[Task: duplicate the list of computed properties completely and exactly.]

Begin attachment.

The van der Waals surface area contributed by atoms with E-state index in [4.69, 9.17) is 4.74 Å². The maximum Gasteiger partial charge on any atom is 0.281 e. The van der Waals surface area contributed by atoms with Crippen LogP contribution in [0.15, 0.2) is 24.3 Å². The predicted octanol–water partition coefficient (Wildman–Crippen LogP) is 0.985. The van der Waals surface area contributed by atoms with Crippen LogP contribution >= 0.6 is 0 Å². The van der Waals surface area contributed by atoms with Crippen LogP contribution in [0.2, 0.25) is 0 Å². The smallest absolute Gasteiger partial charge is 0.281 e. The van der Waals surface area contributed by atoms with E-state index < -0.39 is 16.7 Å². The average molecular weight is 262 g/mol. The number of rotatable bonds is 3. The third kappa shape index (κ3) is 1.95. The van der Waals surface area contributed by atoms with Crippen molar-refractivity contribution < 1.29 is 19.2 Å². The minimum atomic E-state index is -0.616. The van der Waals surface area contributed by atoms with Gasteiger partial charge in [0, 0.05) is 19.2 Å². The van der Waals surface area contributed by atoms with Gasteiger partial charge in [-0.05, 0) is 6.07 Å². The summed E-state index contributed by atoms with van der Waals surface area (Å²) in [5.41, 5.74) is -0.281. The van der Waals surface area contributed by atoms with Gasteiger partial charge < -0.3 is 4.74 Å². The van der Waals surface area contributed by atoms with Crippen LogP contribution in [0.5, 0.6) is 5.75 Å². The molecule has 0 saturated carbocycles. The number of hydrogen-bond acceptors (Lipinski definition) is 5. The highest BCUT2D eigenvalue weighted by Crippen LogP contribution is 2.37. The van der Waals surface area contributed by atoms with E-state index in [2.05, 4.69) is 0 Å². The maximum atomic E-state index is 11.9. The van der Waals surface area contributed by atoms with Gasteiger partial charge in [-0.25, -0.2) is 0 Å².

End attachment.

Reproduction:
The van der Waals surface area contributed by atoms with E-state index in [4.69, 9.17) is 4.74 Å². The maximum Gasteiger partial charge on any atom is 0.281 e. The van der Waals surface area contributed by atoms with Crippen LogP contribution in [0.15, 0.2) is 24.3 Å². The predicted octanol–water partition coefficient (Wildman–Crippen LogP) is 0.985. The van der Waals surface area contributed by atoms with Crippen LogP contribution >= 0.6 is 0 Å². The van der Waals surface area contributed by atoms with Crippen LogP contribution in [0.2, 0.25) is 0 Å². The smallest absolute Gasteiger partial charge is 0.281 e. The van der Waals surface area contributed by atoms with E-state index < -0.39 is 16.7 Å². The average molecular weight is 262 g/mol. The number of rotatable bonds is 3. The third kappa shape index (κ3) is 1.95. The van der Waals surface area contributed by atoms with Crippen molar-refractivity contribution < 1.29 is 19.2 Å². The minimum atomic E-state index is -0.616. The van der Waals surface area contributed by atoms with Gasteiger partial charge in [0, 0.05) is 19.2 Å². The van der Waals surface area contributed by atoms with Gasteiger partial charge in [-0.05, 0) is 6.07 Å². The summed E-state index contributed by atoms with van der Waals surface area (Å²) in [5.41, 5.74) is -0.281. The van der Waals surface area contributed by atoms with Gasteiger partial charge < -0.3 is 4.74 Å². The van der Waals surface area contributed by atoms with Crippen LogP contribution in [0.5, 0.6) is 5.75 Å². The molecule has 0 saturated carbocycles. The number of hydrogen-bond acceptors (Lipinski definition) is 5. The highest BCUT2D eigenvalue weighted by Crippen LogP contribution is 2.37. The van der Waals surface area contributed by atoms with E-state index in [2.05, 4.69) is 0 Å². The maximum atomic E-state index is 11.9. The van der Waals surface area contributed by atoms with Gasteiger partial charge in [-0.25, -0.2) is 0 Å².